Training Courses

Our training courses are designed to be of particular benefit to economists and social scientists in the public and private sectors wanting to know how to use econometric methods and a variety of data to inform policy making.

They run over 1 or 2 days in the new facilities of Georgetown University School of Continuing Studies located in downtown Washington, D.C. at 640 Massachusets Avenue N.W.

The price for each of the courses is as follows: Students from Higher Education Institutions $500; Faculty and Staff from Higher Educational Institutions $950; Government and non profit organization employees $950; All others $1750. Note we will assign a limited number of places for students, and we will offer a discounted price for organizations which send multiple participants. If your organization wishes to send multiple particiapants, please contact us to arrange a reduced price before individuals from your organization register and pay seperately.  

Please dont forget to both register for a course and pay for the course you would like to attend below.

If you have any queries, please contact events team at gcepevents@georgetown.edu.

Spring 2018

May 2-3, 2018
Matias Cattaneo-University of Michigan
Program Evaluation

Synopsis

The course will provide an introduction to standard and recent methodological developments in program evaluation, with particular focus on (reduced form) treatment effect estimation and inference in experimental and observational settings. It will focus on methodology and empirical practice, and will not discuss much of the statistical and econometric theory underlying the results.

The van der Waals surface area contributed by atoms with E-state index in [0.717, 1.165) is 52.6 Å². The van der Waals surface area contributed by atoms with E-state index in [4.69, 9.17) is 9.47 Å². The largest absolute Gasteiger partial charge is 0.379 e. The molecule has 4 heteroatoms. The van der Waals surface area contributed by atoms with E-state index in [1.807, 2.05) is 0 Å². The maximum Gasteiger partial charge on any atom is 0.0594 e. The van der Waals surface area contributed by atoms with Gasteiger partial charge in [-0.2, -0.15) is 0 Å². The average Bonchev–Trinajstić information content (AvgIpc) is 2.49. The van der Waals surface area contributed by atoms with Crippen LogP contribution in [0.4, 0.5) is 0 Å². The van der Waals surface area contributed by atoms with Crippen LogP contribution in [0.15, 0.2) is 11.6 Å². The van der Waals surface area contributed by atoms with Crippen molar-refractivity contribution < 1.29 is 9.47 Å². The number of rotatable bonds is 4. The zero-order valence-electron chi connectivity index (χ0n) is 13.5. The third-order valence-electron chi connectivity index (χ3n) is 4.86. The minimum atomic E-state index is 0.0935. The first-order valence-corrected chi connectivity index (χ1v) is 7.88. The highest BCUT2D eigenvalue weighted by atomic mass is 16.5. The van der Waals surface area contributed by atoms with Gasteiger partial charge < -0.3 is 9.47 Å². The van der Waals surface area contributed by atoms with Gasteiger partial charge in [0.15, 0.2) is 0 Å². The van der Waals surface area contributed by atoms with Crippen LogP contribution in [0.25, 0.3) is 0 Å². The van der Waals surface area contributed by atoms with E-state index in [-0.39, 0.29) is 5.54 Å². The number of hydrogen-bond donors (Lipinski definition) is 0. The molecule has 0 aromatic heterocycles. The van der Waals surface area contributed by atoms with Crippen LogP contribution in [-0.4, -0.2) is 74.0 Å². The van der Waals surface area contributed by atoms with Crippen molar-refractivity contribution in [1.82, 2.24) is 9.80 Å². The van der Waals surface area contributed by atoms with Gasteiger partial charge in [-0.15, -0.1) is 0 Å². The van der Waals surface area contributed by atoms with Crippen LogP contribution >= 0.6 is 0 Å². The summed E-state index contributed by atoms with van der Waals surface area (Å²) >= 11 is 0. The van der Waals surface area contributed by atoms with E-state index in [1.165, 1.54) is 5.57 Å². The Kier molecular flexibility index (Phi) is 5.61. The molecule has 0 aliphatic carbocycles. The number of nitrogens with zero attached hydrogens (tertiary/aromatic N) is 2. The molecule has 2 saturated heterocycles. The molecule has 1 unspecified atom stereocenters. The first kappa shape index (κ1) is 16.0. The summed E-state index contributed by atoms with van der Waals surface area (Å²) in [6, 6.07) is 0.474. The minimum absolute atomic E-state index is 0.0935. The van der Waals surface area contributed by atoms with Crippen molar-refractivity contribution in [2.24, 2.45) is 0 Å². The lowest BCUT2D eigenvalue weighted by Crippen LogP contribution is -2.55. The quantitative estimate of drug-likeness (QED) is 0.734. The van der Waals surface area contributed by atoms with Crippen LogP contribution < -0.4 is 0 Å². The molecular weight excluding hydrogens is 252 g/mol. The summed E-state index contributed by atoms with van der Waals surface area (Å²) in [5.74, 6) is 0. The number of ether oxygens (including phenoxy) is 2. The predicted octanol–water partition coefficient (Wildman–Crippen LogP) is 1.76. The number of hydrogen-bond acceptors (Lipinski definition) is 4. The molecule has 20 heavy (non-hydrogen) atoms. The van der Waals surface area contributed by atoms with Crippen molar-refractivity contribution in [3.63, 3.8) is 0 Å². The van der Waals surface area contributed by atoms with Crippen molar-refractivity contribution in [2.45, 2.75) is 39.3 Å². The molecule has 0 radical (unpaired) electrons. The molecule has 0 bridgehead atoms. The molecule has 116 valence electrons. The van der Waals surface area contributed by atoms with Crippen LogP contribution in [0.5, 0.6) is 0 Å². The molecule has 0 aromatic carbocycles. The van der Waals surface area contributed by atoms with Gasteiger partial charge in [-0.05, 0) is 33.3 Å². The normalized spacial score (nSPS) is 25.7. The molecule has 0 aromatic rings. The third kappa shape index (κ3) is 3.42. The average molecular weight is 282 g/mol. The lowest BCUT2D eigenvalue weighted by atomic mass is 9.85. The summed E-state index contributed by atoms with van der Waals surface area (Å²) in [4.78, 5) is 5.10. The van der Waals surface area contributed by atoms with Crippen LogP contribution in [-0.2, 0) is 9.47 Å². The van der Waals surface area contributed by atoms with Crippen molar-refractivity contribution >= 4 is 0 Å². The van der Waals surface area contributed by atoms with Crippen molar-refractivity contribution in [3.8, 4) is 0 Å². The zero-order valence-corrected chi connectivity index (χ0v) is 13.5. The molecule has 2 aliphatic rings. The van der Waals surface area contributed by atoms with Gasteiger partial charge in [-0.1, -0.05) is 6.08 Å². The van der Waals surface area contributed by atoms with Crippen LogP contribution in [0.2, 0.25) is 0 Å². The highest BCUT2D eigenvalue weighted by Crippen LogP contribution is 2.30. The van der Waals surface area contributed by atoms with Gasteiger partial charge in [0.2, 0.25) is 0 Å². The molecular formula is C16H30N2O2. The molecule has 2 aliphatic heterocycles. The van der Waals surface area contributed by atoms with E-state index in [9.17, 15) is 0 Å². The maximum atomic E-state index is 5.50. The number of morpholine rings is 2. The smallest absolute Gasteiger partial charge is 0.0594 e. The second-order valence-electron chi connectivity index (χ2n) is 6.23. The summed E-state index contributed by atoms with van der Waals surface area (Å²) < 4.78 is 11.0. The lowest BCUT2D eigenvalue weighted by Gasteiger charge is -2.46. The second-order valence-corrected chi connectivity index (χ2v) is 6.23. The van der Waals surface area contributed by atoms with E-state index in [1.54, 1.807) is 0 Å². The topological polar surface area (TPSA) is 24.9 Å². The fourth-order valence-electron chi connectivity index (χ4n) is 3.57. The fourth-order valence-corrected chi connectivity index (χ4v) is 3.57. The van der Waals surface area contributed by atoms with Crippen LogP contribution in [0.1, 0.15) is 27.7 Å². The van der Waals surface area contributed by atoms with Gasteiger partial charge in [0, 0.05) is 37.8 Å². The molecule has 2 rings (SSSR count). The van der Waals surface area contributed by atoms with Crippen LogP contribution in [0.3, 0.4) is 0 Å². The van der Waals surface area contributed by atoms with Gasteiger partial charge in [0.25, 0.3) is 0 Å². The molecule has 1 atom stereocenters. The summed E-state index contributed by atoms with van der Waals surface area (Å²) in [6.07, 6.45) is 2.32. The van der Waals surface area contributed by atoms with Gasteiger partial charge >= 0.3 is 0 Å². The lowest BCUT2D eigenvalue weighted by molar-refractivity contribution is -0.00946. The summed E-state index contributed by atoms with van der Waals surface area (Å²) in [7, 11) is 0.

Registration

Please click on the following link to register for the course: Register Here 

Payment

 
 
 
 

 

 


May 21-22, 2018
Jeffrey M. Wooldridge-Michigan State University
Panel Data Econometrics

Synopsis

This course in panel data econometrics, presented primarily from a microeconometrics perspective, will cover linear panel data models with unobserved heterogeneity, including discussions of the strengths and weakness of the various estimation methods. Basic estimation methods include random effects, fixed effects, and first differencing. Instrumental variables estimation of models without strictly exogenous explanatory variables will also be covered, including those that contain contemporaneously endogenous variables and those that contain lagged dependent variables. Estimation of linear models with heterogeneous trends and heterogeneous slopes will also be covered. Special considerations with unbalanced panels will be discussed, including how to test for sample selection and attrition bias. The statistical package Stata will be used to illustrate the methods during lectures and in obtaining hands-on experience.

Registration

Please click on the following link to register for the course: Register Here

Payment

 
 
 
 

 

 

Previous Training Courses